Thursday 22 February 2018

More than 100 doctors face audit over their private hospital work

Simon Harris Picture: Gareth Chaney/Collins
Simon Harris Picture: Gareth Chaney/Collins

Eilish O'Regan and Kevin Doyle

More than 100 hospital consultants employed by St Vincent's Hospital, who are also working in the adjacent private hospital, are expected to be part of a private practice audit.

The HSE is sending in independent auditors from Deloitte to investigate if these doctors are breaching contracts by also working in the private hospital.

They make up around half the consultants who are working in the private hospital.

The audit is to start shortly as efforts also get underway to secure ownership of the new national maternity hospital for the HSE, from the Sisters of Charity, when it will be built on the St Vincent's campus.

Read More: Why are the doctors under scrutiny?

It was learned yesterday that Department of Health and HSE officials are to meet this week with the boards of St Vincent's Healthcare Group and the National Maternity Hospital in Holles Street.

The officials are to discuss various options to secure ownership, including leasing the hospital site.

Health Minister Simon Harris is to meet with the boards face to face next week and has set the end of the month as a deadline to come up with a new ownership proposal.

Read More: Abolition of health fees 'would cost households €4,000'

The audit comes despite a warning by the HSE that it would impose financial penalties on St Vincent's Hospital unless the issue of consultants working in the private hospital was sorted out.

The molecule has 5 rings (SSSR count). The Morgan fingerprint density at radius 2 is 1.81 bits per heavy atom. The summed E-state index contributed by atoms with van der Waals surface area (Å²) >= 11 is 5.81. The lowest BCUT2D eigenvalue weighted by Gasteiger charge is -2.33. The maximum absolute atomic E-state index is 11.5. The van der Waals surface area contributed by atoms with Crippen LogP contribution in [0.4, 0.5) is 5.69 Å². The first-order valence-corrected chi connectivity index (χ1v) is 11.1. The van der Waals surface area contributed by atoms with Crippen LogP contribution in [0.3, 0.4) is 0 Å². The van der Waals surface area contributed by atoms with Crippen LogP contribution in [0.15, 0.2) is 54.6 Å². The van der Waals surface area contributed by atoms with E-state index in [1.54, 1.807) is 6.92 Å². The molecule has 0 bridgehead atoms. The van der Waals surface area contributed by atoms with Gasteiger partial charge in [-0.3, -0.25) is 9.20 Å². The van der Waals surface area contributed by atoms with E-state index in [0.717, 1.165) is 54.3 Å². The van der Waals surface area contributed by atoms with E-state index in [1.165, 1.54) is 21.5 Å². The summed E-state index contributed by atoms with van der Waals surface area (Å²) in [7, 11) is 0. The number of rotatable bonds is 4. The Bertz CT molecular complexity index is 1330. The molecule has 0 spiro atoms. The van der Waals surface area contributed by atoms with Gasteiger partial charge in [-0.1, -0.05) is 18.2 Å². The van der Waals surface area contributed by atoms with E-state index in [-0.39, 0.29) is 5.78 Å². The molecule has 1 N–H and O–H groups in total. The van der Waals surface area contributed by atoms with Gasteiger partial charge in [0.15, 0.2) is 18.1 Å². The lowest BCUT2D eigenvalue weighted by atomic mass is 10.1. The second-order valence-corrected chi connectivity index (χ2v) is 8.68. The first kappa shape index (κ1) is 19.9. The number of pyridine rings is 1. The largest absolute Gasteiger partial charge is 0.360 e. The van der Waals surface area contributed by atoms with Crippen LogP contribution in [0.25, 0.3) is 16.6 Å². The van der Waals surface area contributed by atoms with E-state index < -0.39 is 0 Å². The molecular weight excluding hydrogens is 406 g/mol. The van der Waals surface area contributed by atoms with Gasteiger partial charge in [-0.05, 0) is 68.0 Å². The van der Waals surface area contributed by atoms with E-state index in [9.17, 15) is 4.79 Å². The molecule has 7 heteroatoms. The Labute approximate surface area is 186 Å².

The consultants earn a HSE-funded salary of around €168,000 for treating public patients and then top up their income with private practice.

If their services must be withdrawn from the private hospital it would have major implications for the care it can give.

Meanwhile, Social Protection Minister Leo Varadkar, who intervened in the row over control of the maternity hospital between St Vincent's and Holles Street, said yesterday he was struck by the number of people who have contacted him through his constituency office who have a concern about a religious order owning a new public hospital.

"I think the most important thing is that the hospital is built. St Vincent's is the only place that it can be collocated to.

"That's what's best for women and will result in much better outcomes for infants.

"The second most important thing is that the hospital should have full clinical independence and that all procedures that are legal in the State are legal there. We have an assurance that is the case.

"But I have been struck by the amount of people who have contacted me through my constituency office who have a concern about a religious order owning a new public hospital," he said.

"I don't think we can ignore that as a government.

"I'd prefer not to speculate on the timeframe for divestment but I do think that the Government has heard loud and clear the message from the public that they no longer believe in the 21st century that religious orders should own hospitals."

Meanwhile, the order of Sisters of Charity is set to clear the €5m that it is due to pay to the redress board for victims of institutional abuse, Education Minister Richard Bruton has confirmed.

This will be done by not claiming around €3m due in legal costs.

The congregation in question offered a cash contribution of €5m, of which €2m has been paid.

"In 2012 the congregation advised that it had decided to waive its claim for legal costs from the Commission to Inquire into Child Abuse and to offset this claim against the remaining cash contribution of €3m," he said in response to Fianna Fáil health spokesman, Billy Kelleher.

"The then-government agreed to reckon this set-off as a contribution towards the redress response."

Irish Independent

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